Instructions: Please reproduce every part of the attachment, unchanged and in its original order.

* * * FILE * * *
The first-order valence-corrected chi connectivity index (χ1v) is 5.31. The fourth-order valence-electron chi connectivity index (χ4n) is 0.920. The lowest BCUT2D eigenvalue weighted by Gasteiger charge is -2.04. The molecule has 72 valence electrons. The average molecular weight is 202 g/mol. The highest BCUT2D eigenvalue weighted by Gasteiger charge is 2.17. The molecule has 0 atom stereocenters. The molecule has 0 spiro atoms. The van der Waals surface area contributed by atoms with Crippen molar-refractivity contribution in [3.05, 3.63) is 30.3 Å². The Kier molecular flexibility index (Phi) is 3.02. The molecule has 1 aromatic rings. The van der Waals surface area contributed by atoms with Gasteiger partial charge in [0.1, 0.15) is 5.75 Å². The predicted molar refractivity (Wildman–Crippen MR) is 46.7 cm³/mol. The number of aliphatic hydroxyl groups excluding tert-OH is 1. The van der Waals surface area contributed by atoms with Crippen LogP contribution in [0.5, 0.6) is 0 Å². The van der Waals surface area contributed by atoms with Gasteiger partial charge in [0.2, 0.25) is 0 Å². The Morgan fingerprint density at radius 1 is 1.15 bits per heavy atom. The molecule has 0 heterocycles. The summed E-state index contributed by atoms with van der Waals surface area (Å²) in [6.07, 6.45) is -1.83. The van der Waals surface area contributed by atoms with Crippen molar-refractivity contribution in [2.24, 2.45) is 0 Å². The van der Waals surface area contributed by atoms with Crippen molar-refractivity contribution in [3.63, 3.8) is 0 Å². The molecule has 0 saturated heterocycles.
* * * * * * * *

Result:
The first-order valence-corrected chi connectivity index (χ1v) is 5.31. The fourth-order valence-electron chi connectivity index (χ4n) is 0.920. The lowest BCUT2D eigenvalue weighted by Gasteiger charge is -2.04. The molecule has 72 valence electrons. The average molecular weight is 202 g/mol. The highest BCUT2D eigenvalue weighted by Gasteiger charge is 2.17. The molecule has 0 atom stereocenters. The molecule has 0 spiro atoms. The van der Waals surface area contributed by atoms with Crippen molar-refractivity contribution in [3.05, 3.63) is 30.3 Å². The Kier molecular flexibility index (Phi) is 3.02. The molecule has 1 aromatic rings. The van der Waals surface area contributed by atoms with Gasteiger partial charge in [0.1, 0.15) is 5.75 Å². The predicted molar refractivity (Wildman–Crippen MR) is 46.7 cm³/mol. The number of aliphatic hydroxyl groups excluding tert-OH is 1. The van der Waals surface area contributed by atoms with Crippen LogP contribution in [0.5, 0.6) is 0 Å². The van der Waals surface area contributed by atoms with Gasteiger partial charge in [0.2, 0.25) is 0 Å². The Morgan fingerprint density at radius 1 is 1.15 bits per heavy atom. The molecule has 0 heterocycles. The summed E-state index contributed by atoms with van der Waals surface area (Å²) in [6.07, 6.45) is -1.83. The van der Waals surface area contributed by atoms with Crippen molar-refractivity contribution in [2.24, 2.45) is 0 Å². The van der Waals surface area contributed by atoms with Crippen molar-refractivity contribution in [3.63, 3.8) is 0 Å². The molecule has 0 saturated heterocycles.